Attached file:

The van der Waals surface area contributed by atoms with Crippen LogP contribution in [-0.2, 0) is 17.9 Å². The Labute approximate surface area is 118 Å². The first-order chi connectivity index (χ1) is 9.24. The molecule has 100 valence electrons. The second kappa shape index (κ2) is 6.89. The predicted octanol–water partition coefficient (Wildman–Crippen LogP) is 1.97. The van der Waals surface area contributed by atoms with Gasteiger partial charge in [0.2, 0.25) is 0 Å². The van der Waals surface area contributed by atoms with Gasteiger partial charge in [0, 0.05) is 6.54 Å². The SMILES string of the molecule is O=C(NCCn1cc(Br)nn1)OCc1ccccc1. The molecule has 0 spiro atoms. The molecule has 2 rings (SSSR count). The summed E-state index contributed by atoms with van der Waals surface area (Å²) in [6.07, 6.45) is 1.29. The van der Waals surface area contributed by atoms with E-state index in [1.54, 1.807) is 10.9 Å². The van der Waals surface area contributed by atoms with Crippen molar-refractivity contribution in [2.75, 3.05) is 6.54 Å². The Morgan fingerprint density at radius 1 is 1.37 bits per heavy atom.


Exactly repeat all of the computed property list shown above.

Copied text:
The van der Waals surface area contributed by atoms with Crippen LogP contribution in [-0.2, 0) is 17.9 Å². The Labute approximate surface area is 118 Å². The first-order chi connectivity index (χ1) is 9.24. The molecule has 100 valence electrons. The second kappa shape index (κ2) is 6.89. The predicted octanol–water partition coefficient (Wildman–Crippen LogP) is 1.97. The van der Waals surface area contributed by atoms with Gasteiger partial charge in [0.2, 0.25) is 0 Å². The van der Waals surface area contributed by atoms with Gasteiger partial charge in [0, 0.05) is 6.54 Å². The SMILES string of the molecule is O=C(NCCn1cc(Br)nn1)OCc1ccccc1. The molecule has 0 spiro atoms. The molecule has 2 rings (SSSR count). The summed E-state index contributed by atoms with van der Waals surface area (Å²) in [6.07, 6.45) is 1.29. The van der Waals surface area contributed by atoms with E-state index in [1.54, 1.807) is 10.9 Å². The van der Waals surface area contributed by atoms with Crippen molar-refractivity contribution in [2.75, 3.05) is 6.54 Å². The Morgan fingerprint density at radius 1 is 1.37 bits per heavy atom.